Tuesday, February 13


Religion occupies that same ambiguous position as obscenity and culture do in our lexicon. We may not be able to define it, but we know it when we see it. Seeing as how I'm taking a religion class this semester that focuses on the many different denominations of Christianity that have appeared in the United States and how the two have impacted one another, I think it would be worth my (considerable) time and (infintie) space on this blog to try and define it.

In the broadest terms, religion is best defined against science and ethics all though the three are inextricably bound up. The primal religions see every event as a suprenatural one caused by divinities, science can become a religion unto itself and ethics cannot be separated from either. Science describes the world. Ethics inform us as to what we should do. Religion is purpose.

It's not hard to recognize Christianity and Buddhism as religions, but when you start to break them down and try to sift what makes them different from things like your job, it becomes difficult to see exactly what it is that separates them from something as ridiculous as sports. Rituals, community, mythology, rules, transcendence all of those can be found in both the major world religions and sports. Muslims have the Five Daily Prayers. Every team has a chant to get fired up before a game. Jews and Christians have church and synagogues to reinforce community. Even sports as apparently individual as distance running, one still needs teammates to set a strong pace and a coach to train them. Hindus have the Vedas, and Jews have the Torah. Baseball has its own origin stories. Jews have the Ten Commandments and Leviticus. Sports have rules. Religions seek to break out of the common and touch the divine. Sports movies set up the 'big game' as that place where ordinary people become superhumans and legends, outside the pale of the normal. As far as I can tell, it is as apprpriate to call football a religion as Sikhism.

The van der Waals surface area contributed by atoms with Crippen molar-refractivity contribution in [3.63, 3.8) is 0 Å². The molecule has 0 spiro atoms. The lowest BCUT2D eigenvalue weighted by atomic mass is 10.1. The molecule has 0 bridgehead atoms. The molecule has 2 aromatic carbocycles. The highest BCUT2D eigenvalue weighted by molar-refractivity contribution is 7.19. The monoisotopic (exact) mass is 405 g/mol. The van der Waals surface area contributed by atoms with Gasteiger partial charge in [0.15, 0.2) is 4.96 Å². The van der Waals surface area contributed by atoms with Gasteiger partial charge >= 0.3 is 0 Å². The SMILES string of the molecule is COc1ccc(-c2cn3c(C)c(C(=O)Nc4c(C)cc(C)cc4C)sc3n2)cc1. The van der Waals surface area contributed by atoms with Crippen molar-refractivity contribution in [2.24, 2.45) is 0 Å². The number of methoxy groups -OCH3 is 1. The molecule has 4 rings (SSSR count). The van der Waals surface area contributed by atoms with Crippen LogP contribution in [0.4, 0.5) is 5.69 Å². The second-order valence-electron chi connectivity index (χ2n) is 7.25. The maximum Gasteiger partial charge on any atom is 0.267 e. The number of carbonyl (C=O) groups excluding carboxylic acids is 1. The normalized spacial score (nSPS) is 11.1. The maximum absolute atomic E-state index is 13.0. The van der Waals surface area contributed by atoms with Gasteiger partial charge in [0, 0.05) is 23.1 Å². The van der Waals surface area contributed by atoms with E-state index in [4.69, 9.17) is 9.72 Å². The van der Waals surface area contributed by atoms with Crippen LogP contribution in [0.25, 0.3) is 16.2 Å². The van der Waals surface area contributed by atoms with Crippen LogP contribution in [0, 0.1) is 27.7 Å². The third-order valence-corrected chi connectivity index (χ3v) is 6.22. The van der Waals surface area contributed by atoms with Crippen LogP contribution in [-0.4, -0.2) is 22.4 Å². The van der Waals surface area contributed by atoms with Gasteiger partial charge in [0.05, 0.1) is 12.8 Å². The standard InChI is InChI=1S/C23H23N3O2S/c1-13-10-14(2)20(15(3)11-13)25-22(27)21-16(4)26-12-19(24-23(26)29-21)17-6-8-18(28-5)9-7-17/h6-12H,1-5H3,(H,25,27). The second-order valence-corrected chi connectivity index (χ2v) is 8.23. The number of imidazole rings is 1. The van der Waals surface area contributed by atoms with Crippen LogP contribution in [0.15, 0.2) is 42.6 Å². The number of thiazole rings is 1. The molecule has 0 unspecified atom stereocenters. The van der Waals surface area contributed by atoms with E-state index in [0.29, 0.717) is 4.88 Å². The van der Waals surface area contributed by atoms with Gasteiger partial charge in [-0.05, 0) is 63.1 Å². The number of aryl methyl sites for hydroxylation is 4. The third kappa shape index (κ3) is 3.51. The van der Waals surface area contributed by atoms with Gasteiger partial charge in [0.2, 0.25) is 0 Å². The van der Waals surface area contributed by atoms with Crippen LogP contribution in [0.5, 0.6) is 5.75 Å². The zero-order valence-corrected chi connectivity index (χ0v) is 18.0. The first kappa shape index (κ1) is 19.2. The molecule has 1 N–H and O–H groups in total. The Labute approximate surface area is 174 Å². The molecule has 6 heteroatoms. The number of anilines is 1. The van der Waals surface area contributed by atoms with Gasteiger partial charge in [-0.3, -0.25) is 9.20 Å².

Like I said, it's tricky. All you can really do is try and separate the good religions from the bad ones. Which then are good and which are bad? I'm copping out here because the right answer is whichever religion is true, but that is a topic for volumes. For me right now, the good ones are those that do not depend on humans, the ones that look beyond. Sports are a human creation. Every tradition, mythology and other aspect I identified earlier is derived from human actions. When sports are taken up as a religion, they proclaim the ultimate superiority of humans, something I do not accept. In contrast, religions like Christianity, Islam, Buddhism, Hinduism, Sikhism and Judaism are good because they are exterior to humanity. Though they may not exist without our presence on earth, their origins would still be here. Sports, on the other hand, simply would not be.

For those of you who took World Religions with me at MITY (2002?), I own up to it that I owe a lot of this post's inspiration to that class. I remember my roots and give credit where it is due.

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